Ya. Local search. Score 1 for David in the battle of the behemoths.
dudes - specifics - leave 'em out. thanks.
Developing a local offering (SERPS) can become quite an endevour...What is what people search?
Miami-tires? or MiamiDadeCounty-tires? How local is local?
Has anybody noticed (as I have today) that Google seems to be ignoring certain cities (namely, smaller cities near big cities)?
If I do search for "bigcity widgets" with big city being a big city, I get local results for that city. If I do "smallcity widgets" with smallcity being a city adjacent to bigcity, I get no local search results for that city.
Don't worry - have you seen the results on local search? People won't use it for long.
>Don't worry - have you seen the results on local search? People won't use it for long.
True, and there isn't much of anything in regards to 'search' that is worth anything at Google now really. Local search was just another lame G marketing PR effort to try to get attention for a possible public offering, just like GreeedyMail but on a lesser scale. Poorly thought out and poorly implemented. But I am sure 2 or 3 of the usual G cheerleaders will say it is the best thing since sliced bread and it will save the world. :-)
[edited by: ILuvSrchEngines at 6:20 pm (utc) on April 11, 2004]
|Don't worry - have you seen the results on local search? People won't use it for long. |
I'm starting to think the only good local directories are going to be by those who live locally and know the difference between, for example, a widgets store and a listing with widgets in the title. And again, I'm amazed that many smaller cities near bigger cities have *no* local search results.
I've seen a 50% drop in the Google traffic to my local based directories.
Personally, I think a well designed human edited directory can enhance listings. IMHO, The true local directories really don't reduce the quality of search engines. The ones that reduce the quality of search engine results are national business that optimize for mytown widget for every town on the planet, even when they don't have a local presence in the town.
Yahoo, MSN, About and others took pathetic stabs at online communities for towns. Most have failed. There might still be a market for locally owned directories. The traffic just won't come from Google.
No matter the quality of local search in google today - it is here to stay (that rhymed - sorry!)
Local search is going to be a VERY important part of everyone's marketing focus - Yahoo will be the king of this as they have zip codes / etc in their registration profile (a BIG reason Google wants Gmail is to get registration profiles of its searchers . . .)
Local search is a great opportunity to bring small mom & pop bricks and mortar sites online - in a way that they can actually get some traction / attention in search.
CitySearch has a good model for this - working at the local level picking up pizza places, etc.
I am not sure why so many on this board are always down on local search (almost every thread about it for the past few months is negative!)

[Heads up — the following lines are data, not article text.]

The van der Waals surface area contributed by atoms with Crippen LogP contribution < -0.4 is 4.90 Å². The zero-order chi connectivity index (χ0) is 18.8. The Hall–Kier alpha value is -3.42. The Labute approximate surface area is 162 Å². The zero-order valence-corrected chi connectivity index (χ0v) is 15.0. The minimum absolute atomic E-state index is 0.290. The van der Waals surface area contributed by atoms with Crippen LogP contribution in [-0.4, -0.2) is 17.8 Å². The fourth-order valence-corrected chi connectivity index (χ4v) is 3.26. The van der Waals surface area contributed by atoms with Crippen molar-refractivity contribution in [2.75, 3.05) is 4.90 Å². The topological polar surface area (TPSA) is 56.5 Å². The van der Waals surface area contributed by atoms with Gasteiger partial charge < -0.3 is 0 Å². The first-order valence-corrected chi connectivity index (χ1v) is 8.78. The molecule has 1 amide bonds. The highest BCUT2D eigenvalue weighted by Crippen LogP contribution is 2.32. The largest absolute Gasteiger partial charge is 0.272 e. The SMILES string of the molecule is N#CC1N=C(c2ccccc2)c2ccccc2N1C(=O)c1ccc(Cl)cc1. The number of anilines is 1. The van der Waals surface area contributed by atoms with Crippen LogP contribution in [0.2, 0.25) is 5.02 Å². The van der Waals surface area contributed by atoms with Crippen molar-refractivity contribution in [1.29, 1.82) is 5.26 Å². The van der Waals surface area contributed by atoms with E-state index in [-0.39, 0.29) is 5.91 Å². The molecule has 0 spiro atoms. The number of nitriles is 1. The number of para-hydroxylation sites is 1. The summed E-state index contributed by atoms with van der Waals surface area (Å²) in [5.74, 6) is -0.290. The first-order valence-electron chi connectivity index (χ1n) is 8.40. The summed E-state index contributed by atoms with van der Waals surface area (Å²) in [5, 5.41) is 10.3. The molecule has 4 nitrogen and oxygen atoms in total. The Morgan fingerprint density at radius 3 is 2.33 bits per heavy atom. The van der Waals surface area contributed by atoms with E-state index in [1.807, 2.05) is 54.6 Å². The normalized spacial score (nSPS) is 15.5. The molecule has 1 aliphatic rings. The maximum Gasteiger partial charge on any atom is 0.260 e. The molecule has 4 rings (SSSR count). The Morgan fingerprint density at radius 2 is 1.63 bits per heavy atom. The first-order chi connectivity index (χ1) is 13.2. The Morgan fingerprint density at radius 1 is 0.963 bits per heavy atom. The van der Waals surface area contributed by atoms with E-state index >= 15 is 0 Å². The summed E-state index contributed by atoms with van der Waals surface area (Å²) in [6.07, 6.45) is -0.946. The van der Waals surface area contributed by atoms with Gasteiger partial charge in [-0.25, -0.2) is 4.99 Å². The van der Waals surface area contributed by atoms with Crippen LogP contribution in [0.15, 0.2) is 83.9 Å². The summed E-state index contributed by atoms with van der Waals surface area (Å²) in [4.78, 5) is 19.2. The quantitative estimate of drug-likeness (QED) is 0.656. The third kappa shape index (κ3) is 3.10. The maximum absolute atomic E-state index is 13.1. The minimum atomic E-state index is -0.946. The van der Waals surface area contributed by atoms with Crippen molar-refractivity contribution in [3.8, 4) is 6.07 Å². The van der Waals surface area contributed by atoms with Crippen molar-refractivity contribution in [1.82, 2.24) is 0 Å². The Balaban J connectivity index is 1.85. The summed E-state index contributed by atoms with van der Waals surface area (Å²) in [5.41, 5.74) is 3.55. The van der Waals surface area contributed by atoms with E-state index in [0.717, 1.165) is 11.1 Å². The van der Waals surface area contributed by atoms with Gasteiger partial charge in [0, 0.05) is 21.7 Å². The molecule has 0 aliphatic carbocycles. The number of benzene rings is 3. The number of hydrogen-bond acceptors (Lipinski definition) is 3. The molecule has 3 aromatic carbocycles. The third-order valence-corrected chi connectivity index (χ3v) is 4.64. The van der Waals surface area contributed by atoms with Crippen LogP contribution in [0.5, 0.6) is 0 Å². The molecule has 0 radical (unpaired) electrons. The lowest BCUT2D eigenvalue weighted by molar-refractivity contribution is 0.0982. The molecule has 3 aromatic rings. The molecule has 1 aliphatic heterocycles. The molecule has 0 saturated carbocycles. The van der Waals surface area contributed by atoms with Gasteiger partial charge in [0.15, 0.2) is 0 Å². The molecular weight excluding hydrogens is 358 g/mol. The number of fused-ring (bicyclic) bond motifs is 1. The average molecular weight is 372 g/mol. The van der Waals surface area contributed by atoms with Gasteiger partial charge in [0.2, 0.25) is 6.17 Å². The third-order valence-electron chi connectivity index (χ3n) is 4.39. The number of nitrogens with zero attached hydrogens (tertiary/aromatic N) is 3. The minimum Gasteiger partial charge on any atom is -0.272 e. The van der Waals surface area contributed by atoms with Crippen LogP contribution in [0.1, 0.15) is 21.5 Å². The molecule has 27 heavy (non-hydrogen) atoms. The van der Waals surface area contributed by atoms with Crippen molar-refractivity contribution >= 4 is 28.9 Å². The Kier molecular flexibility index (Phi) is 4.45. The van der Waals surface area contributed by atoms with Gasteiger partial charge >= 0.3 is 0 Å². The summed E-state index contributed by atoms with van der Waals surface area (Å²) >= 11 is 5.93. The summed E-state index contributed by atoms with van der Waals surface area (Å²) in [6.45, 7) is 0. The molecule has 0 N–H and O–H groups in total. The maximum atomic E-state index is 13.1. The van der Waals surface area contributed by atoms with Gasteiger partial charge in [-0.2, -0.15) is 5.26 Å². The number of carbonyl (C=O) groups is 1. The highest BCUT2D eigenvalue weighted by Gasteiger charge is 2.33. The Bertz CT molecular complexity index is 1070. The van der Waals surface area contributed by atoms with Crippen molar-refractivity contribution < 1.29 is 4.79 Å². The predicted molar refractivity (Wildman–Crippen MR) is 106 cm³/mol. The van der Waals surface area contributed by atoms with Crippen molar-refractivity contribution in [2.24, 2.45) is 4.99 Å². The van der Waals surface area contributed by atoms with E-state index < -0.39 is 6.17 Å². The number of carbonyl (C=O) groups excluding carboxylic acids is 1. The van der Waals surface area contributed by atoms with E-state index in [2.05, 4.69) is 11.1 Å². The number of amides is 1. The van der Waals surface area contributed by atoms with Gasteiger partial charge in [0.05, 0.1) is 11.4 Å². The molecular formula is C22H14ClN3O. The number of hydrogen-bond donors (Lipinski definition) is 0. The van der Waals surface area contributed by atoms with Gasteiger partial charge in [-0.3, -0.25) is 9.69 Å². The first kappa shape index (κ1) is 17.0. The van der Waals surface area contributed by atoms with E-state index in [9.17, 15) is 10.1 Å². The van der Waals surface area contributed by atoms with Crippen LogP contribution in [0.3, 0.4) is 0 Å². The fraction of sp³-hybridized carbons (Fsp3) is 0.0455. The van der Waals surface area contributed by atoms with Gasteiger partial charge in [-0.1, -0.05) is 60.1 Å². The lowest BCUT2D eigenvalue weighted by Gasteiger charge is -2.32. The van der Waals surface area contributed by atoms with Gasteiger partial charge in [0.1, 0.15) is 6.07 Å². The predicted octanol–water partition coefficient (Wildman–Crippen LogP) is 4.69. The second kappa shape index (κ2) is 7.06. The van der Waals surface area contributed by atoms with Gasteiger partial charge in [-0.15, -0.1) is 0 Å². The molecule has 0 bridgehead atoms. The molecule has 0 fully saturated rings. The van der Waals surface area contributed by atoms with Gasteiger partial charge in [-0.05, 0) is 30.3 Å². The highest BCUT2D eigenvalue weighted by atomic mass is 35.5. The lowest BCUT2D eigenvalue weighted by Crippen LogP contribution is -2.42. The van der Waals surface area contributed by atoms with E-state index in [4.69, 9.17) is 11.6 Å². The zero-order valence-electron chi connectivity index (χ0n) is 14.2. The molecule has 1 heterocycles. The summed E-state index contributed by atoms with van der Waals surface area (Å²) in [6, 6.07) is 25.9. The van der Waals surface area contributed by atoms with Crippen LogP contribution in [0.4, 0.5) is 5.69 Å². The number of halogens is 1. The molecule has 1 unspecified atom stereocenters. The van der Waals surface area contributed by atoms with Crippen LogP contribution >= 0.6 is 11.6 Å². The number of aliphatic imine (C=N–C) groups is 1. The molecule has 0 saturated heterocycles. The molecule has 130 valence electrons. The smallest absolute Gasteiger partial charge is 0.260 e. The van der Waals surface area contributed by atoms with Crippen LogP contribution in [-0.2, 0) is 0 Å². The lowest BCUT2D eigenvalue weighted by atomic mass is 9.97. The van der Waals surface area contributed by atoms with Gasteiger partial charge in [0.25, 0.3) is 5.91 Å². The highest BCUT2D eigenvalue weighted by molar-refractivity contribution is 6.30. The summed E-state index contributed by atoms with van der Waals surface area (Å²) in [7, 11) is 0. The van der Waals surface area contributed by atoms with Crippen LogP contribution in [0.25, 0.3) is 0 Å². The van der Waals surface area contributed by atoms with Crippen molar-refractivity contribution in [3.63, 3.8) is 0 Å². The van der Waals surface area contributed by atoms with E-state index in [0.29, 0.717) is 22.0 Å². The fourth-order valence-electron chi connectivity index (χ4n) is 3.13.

I'm curious also: I tried several local searches, and, hey, I can slice my own bread if I need to, but those were good results. Try "Orlando Hotel" in your favorite search engine (without the quotes): Google's top 17 results are pure worthless affiliate spam, 18 and 19 are actual hotels in Orlando, then skip to 26 and maybe 28. The rest of the top 30 are so-called "directories" of the sleaziest hotel-rezzing affiliate kind. Yahoo is worse in most ways -- poorer snippets, although several of the sites have the category links which I miss from Google; it's even harder to recognize the real hotel pages, and in any case there are definitely NOT four hotel pages in the top 30 sites; some of the reservation systems (yahoo partners?) even appear multiple times under different domain names, to add to the delicate aroma of mass spam.
Now try the same thing on Google local search. Page upon page of ... just hotels.
I tried some local searches where I sort of knew the answer. It was impressive, I thought: more comprehensive if slightly less on target than, say, the equivalent ODP category. Yahoo kicked me over to citysearch, which gave pretty poor results -- too large an area. I have no clue what database they are using: it certainly contains sites that Yahoo doesn't know about. There's definitely some interesting data mining going on.
So: Here's my challenge again. I'd like to see a search that gives poorer results than some alternative. Can anyone give one? or is all the complaining just the usual "I haven't figured out how to beat their system yet, curse their black hearts and overendowed gray cells!"
|I am not sure why so many on this board are always down on local search (almost every thread about it for the past few months is negative!) |
Well, partly because of competition (online retailers compete with local stores) and probably partially because the results aren't as good as expected.
|I'd like to see a search that gives poorer results than some alternative. Can anyone give one? |
Do a widgets and city search and get only retail stores (not wholesalers nor results that just have widgets in the name of the company).